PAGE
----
1. 'Other' represents alluvial diamond mining at Williamson.

PETRA DIAMONDS LIMITED – PRELIMINARY ANNOUNCEMENT

UNAUDITED CONSOLIDATED INCOME STATEMENT

FOR THE YEAR ENDED 30 JUNE 2021

US$ million

Notes

2021

20201

Revenue

4

402.3

243.3

Mining and processing

(337.2)

(238.2)

Other direct income

1.7

1.0

Exploration expenditure

17

(0.6)

Corporate expenditure including settlement costs

5

(21.3)

(8.7)

Impairment of non-financial assets

16

(17.7)

(50.5)

Impairment of BEE loans receivable – expected credit loss reversal / (charge)

13

5.8

(10.9)

Total operating costs

(368.7)

(307.9)

Profit on disposal of subsidiary

17

14.7

Financial income

6

84.1

7.9

Financial expense

6

(74.0)

(160.8)

Gain on extinguishment of Notes net of unamortised costs

6,8

213.3

Profit / (loss) before tax

271.7

(217.5)

Income tax (charge) / credit

(23.0)

52.5

Profit / (loss) for the year from continuing operations

248.7

(165.0)

Loss on discontinued operations including associated impairment charges (net of tax)

17


(52.1)

(58.0)

Profit / (loss) for the Year

196.6

(223.0)

Attributable to:

Equity holders of the parent company

187.1

(190.0)

Non-controlling interest

9.5

(33.0)

196.6

(223.0)

Earnings / (loss) per share attributable to the equity holders of the parent during the Year:

Continuing operations:

Basic earnings / (loss) per share – US cents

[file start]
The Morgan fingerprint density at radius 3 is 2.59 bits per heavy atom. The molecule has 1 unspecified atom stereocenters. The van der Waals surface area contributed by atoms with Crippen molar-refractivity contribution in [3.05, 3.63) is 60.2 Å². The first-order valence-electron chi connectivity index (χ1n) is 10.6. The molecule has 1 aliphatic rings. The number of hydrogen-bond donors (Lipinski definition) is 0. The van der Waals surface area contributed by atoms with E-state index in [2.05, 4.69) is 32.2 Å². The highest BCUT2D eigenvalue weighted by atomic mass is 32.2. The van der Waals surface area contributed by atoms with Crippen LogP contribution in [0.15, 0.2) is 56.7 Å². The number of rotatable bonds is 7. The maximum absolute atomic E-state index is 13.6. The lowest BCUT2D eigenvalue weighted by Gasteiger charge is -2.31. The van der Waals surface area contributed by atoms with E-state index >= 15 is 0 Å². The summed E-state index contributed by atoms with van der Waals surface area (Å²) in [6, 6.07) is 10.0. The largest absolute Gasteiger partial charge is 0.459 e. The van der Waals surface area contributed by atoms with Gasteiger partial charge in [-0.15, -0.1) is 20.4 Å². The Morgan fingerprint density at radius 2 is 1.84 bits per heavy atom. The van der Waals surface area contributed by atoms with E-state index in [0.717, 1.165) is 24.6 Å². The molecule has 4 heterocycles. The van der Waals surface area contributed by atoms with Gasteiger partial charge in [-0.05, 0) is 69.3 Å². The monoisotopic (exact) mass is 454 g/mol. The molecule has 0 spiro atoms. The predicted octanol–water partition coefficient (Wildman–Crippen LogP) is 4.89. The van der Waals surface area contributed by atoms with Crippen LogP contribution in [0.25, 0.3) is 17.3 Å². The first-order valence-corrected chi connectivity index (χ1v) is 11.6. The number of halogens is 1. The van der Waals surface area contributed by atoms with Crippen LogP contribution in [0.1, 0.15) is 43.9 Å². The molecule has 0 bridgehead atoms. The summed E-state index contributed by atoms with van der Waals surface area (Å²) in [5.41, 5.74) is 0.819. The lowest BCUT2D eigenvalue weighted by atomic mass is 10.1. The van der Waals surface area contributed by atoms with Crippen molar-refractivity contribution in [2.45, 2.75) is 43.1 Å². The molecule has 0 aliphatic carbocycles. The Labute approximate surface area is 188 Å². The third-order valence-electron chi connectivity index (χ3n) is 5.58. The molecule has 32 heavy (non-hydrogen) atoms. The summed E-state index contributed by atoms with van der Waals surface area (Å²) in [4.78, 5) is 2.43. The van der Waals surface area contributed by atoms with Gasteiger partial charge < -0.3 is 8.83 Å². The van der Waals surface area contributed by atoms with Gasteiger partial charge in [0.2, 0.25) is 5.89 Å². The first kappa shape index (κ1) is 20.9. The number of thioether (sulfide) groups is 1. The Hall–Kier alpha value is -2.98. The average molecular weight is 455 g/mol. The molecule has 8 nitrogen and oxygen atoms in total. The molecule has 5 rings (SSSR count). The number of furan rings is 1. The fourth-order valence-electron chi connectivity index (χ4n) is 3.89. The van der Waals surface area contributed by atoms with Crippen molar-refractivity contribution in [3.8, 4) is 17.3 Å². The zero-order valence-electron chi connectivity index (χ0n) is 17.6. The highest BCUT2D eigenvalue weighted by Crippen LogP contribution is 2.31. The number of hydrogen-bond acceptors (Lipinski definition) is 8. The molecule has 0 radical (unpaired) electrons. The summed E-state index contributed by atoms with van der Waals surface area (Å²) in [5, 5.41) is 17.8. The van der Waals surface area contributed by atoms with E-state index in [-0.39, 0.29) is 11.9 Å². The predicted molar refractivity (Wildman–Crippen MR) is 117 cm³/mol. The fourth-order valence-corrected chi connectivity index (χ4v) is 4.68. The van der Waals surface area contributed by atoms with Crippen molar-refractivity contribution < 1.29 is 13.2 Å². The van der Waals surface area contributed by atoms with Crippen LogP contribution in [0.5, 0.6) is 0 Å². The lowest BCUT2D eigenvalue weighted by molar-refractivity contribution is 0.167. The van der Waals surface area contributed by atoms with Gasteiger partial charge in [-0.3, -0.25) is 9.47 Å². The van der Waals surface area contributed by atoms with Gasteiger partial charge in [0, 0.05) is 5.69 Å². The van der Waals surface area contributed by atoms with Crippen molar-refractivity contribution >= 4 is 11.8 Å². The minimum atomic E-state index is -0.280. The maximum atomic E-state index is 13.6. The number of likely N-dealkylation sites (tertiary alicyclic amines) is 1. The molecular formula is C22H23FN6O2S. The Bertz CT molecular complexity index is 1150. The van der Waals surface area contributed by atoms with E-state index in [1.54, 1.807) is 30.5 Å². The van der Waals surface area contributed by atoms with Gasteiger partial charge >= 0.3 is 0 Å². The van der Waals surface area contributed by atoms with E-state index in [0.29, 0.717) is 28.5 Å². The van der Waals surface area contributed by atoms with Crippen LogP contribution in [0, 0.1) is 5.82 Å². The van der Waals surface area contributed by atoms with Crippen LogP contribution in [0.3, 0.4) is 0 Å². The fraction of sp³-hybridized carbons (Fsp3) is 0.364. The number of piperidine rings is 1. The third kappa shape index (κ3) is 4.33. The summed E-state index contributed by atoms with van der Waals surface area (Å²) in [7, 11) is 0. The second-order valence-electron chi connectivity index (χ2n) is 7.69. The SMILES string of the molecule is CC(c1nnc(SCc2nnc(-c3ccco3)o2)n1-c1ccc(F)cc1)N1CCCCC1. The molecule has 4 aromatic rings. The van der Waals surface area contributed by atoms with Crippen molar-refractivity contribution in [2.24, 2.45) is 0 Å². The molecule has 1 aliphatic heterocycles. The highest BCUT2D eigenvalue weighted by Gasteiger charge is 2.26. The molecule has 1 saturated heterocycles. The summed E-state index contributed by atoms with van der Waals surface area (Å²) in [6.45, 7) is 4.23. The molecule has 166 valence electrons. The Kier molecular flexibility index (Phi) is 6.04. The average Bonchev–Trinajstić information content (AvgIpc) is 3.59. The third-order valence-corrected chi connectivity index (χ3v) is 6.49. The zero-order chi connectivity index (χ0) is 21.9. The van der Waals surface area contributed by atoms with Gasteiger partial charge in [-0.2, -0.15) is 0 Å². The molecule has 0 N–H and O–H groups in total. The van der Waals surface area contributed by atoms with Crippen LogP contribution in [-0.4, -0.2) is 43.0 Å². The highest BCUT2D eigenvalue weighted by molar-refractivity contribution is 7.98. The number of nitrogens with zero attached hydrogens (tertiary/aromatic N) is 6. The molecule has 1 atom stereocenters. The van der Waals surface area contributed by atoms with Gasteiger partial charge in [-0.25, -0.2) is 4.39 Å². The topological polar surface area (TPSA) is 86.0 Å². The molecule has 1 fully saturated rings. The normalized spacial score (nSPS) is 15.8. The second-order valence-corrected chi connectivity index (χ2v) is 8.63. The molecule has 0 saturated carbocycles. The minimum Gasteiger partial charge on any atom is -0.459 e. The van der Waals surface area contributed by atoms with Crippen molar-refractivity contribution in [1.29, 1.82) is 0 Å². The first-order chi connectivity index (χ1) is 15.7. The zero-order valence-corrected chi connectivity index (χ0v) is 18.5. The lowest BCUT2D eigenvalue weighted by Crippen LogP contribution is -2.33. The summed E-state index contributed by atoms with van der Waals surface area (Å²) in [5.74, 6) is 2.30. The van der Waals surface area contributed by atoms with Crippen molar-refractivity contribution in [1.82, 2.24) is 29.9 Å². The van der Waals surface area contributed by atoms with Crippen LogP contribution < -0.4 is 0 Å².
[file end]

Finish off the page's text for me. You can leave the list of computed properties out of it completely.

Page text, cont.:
14

6.67

(15.26)

Diluted earnings / (loss) per share – US cents

14

6.67

(15.26)

From continuing and discontinued operations:

Basic earnings / (loss) per share – US cents

14

5.22

(21.96)

Diluted earnings / (loss) per share – US cents

14

5.22

(21.96)

1. Comparative results have been restated to reflect the results of Williamson within loss on discontinued operations including associated impairment charges (net of tax) as per the requirements of IFRS 5 (refer to note xx).

PETRA DIAMONDS LIMITED - PRELIMINARY ANNOUNCEMENT

UNAUDITED CONSOLIDATED STATEMENT OF COMPREHENSIVE INCOME

FOR THE YEAR ENDED 30 JUNE 2021

US$ million

2021

2020

Profit / (loss) for the Year

196.6

(223.0)

Exchange differences on translation of the share-based payment reserve

0.2

(0.2)

Exchange differences on translation of foreign operations1,2

64.2

(91.3)

Exchange differences on non-controlling interest1

(1.2)

(0.6)

Total comprehensive income / (expense) for the Year

259.8

(315.1)

Total comprehensive income and expense attributable to:

Equity holders of the parent company

251.5

(281.5)

Non-controlling interest

8.3

(33.6)

259.8

(315.1)

¹ These items will be reclassified to the consolidated income statement if specific future conditions are met.

² The Company has disclosed the net assets of the Williamson mine under non-current assets held for sale and liabilities directly associated with non-current assets held for sale in the Statement of Financial Position.

PETRA DIAMONDS LIMITED – PRELIMINARY ANNOUNCEMENT

UNAUDITED CONSOLIDATED STATEMENT OF FINANCIAL POSITION

AT 30 JUNE 2021

US$ million

Notes

2021

2020

ASSETS

Non-current assets

Property, plant and equipment

7

696.8

675.8

Right-of-use assets

1.2

4.9

BEE loans and receivables

13

46.6

137.0

Other receivables

10.3

Deferred tax assets

23.3

Total non-current assets

744.6

851.3

Current assets

Trade and other receivables

50.7

20.0

Inventories

59.9

103.5

Cash and cash equivalents (including restricted amounts)

163.8

67.6

Total current assets

274.4

191.1

Non-current assets classified as held for sale

17

59.6

0.3

Total assets

1,078.6

1,042.7

EQUITY AND LIABILITIES

Equity

Share capital

8,9

145.7

133.4

Share premium account

8,9

959.5

790.2

Foreign currency translation reserve

(402.1)

(453.0)